This chapter is relevant to Section G7(iv)  of the 2017 CICM Primary Syllabus, which asks the exam candidate to "describe the methods of measurement of cardiac output including calibration,
sources of errors and limitations". 
This chapter refers specifically to the method of measuring cardiac output by transpulmonary dilution, which can be thermodilution (PiCCO) or lithium dilution (LiDCO). 

From the exam preparation perspective, so little attention has been paid to this topic that the time-poor candidate can safely abandon it in favour of studying higher-yield SAQ answers. For example, Question 10 from the second paper of 2017 asked the candidates to choose two methods of measuring cardiac output to compare and contrast, opening the possibility of using PiCCO as one and perhaps the PA catheter as the other. Question 19 from the first paper of 2014 also vaguely mentioned cardiac output measurement, where for 30% of the mark the trainees were expected to "briefly describe the thermodilution method of measuring cardiac output" without specific reference to transpulmonary methods. Clearly, becoming a master of this topic is not going to convert a tragic exam failure into a shining success.

In summary:

  • Transpulmonary dilution cardiac output measurement techniques differ from dilutional techniques which use the pulmonary artery catheter
    • Cold fluid is poured into the venous circulation
    • It mixes with blood in the cardiac chambers before making its way into the arterial circulation.
    • A thermistor is dangling in the arterial circulation, and it measures the change in blood temperature.
    • The resulting temperature over time curve is used to make all sorts of comments.
  • This method has advantages over PA catheter thermodilution, as well as unique disadvantages.

The single best peer-reviewed resource for this specific topic is probably the article by Monnet & Teboul (2017), made more attractive by virtue of being free to read. 

So does it matter where I inject the cold fluid?

One would think so. Lets say you inject the cold water into a peripheral cannula- who knows what tissues it exchanges heat with on the way to the heart; who knows what its temperature will be at the time it reaches the right atrium; and so on and so forth. It is after all the cardiac chambers we are interested in.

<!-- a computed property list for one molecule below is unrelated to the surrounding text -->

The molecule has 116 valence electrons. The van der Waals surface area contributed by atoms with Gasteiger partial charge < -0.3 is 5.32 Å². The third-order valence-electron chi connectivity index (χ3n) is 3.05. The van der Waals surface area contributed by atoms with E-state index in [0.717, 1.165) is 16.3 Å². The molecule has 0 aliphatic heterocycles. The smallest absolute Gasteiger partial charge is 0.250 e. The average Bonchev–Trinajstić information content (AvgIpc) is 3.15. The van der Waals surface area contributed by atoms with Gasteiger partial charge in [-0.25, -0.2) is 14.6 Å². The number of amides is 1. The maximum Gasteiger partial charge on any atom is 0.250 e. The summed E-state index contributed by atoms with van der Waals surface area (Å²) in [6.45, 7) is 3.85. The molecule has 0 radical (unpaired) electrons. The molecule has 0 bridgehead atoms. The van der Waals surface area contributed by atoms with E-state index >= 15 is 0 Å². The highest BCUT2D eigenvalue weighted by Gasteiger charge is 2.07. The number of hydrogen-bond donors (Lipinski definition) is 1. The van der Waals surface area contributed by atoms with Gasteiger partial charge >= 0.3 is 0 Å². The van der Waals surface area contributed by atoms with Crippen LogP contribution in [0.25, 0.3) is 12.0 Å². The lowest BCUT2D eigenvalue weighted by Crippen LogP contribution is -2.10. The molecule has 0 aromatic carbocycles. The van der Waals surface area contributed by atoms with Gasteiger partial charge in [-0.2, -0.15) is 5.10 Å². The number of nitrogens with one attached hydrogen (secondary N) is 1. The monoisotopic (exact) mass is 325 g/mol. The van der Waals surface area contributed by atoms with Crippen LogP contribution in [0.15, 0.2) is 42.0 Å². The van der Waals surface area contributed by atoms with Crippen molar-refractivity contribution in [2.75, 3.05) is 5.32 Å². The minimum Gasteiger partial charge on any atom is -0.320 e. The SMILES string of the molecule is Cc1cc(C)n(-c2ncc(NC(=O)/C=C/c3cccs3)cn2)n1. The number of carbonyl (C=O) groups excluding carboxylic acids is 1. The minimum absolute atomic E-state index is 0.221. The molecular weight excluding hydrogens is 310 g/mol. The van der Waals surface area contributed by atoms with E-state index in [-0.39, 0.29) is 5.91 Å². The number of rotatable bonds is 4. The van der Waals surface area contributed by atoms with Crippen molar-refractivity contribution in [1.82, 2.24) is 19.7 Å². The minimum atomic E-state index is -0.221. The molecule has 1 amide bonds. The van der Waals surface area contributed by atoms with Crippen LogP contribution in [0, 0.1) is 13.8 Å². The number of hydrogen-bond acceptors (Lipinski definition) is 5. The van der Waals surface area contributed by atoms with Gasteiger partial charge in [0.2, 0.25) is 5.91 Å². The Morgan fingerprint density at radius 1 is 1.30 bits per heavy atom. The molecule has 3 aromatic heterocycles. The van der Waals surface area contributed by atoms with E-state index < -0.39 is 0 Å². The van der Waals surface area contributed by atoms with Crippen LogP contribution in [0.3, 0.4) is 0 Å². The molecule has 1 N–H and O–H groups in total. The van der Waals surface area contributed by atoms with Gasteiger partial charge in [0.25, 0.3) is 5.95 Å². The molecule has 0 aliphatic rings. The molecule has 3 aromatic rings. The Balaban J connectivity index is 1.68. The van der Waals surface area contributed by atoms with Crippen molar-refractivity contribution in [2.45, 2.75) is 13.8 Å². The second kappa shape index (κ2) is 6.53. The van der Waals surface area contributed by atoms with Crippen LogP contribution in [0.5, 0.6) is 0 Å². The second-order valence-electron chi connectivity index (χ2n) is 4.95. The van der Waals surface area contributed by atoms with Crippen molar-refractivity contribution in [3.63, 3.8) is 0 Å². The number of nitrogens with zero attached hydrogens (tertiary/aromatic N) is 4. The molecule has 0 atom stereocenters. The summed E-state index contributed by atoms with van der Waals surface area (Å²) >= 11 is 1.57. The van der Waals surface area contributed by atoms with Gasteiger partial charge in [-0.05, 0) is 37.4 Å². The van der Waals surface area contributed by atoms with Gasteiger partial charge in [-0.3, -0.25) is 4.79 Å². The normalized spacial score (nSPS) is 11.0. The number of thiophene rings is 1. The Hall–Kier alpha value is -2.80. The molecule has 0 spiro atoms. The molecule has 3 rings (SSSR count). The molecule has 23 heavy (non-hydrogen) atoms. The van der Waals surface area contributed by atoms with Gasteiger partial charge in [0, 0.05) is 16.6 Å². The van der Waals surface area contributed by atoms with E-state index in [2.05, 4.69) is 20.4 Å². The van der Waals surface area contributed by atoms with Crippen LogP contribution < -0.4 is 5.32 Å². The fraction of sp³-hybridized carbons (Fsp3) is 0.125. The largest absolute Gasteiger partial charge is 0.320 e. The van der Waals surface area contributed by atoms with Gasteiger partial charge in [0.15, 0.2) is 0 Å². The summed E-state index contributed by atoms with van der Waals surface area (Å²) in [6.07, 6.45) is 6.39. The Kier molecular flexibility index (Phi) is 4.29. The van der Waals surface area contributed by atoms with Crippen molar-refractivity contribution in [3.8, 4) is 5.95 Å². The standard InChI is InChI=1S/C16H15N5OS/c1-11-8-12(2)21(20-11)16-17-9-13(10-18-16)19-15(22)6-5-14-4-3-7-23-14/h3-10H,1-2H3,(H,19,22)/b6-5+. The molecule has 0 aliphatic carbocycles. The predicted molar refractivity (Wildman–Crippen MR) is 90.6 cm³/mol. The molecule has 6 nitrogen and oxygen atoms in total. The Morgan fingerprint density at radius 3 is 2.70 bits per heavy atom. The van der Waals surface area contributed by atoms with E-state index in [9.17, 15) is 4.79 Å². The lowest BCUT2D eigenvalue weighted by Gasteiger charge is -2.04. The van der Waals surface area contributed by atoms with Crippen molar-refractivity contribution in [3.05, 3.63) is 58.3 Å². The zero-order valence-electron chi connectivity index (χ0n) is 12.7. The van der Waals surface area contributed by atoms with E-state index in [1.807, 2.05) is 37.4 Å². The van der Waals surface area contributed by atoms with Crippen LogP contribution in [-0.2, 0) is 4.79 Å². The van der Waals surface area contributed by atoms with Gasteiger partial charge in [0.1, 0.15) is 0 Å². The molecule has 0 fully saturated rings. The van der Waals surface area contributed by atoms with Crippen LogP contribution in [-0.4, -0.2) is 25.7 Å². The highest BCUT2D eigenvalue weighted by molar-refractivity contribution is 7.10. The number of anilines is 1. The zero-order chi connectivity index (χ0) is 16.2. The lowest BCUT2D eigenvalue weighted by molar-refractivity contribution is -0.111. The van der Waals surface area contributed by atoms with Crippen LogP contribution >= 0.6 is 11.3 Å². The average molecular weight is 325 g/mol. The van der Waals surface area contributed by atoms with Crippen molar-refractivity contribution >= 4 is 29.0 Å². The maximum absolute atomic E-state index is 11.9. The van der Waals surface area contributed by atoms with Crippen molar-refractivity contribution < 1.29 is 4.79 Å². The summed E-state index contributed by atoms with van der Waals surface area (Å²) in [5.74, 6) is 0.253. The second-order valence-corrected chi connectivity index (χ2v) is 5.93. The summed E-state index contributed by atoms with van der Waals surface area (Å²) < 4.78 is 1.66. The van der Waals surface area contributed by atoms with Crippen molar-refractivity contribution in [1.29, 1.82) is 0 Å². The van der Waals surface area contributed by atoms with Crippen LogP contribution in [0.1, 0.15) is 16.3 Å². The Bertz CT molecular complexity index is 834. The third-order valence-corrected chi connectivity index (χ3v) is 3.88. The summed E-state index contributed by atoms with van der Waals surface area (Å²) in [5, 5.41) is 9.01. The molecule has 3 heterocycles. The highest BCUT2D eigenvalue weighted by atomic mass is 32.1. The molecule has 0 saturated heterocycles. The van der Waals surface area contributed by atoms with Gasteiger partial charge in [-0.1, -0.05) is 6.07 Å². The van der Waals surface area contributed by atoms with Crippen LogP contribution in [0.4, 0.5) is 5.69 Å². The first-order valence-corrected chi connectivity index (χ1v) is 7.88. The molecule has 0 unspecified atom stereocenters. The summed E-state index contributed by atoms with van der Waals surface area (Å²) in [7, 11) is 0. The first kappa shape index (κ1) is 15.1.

Thus, a jugular central line is the vehicle of choice for your cold saline.

However, a study has been done to investigate whether or not it matters whether you are using a femoral CVC or a jugular CVC. Surprisingly, those people found that IJ and femoral thermodilution measurements agree very well, provided one uses a correction factor. One issue raised by the study was that the femoral CVC should not be in the same groin as the PiCCO- because there will be "crosstalk" between the cold fluid in the catheter and the PiCCO thermistor in the neighbouring artery.

A diagram of the thermodilution

diagram of picco thermodilution

GEDV and ITBV

Thermodilution temperature change curve

You measure the curve of the temperature change, as seen below.

Picco thrmodilution curv

From this curve, we can arrive at two important measurements:

the Mean Transit Time (MTt) and the Downslope Time (DSt)

mean transit time and downslope time

References

From Bersten and Soni’s” Oh's Intensive Care Manual”, 6th Edition, as well as http://www.pulsion.com/ who are sadly the best source for this sort of information.

Bernd Saugel, Andreas Umgelter, Tibor Schuster, Veit Phillip, Roland M Schmid, and Wolfgang Huber Transpulmonary thermodilution using femoral indicator injection: a prospective trial in patients with a femoral and a jugular central venous catheter. Crit Care. 2010; 14(3): R95.

Additionally, I'd like to thank Dr. Kamal Parmar who has helped me understand this topic. Her input has massively increased the coherence of this page content.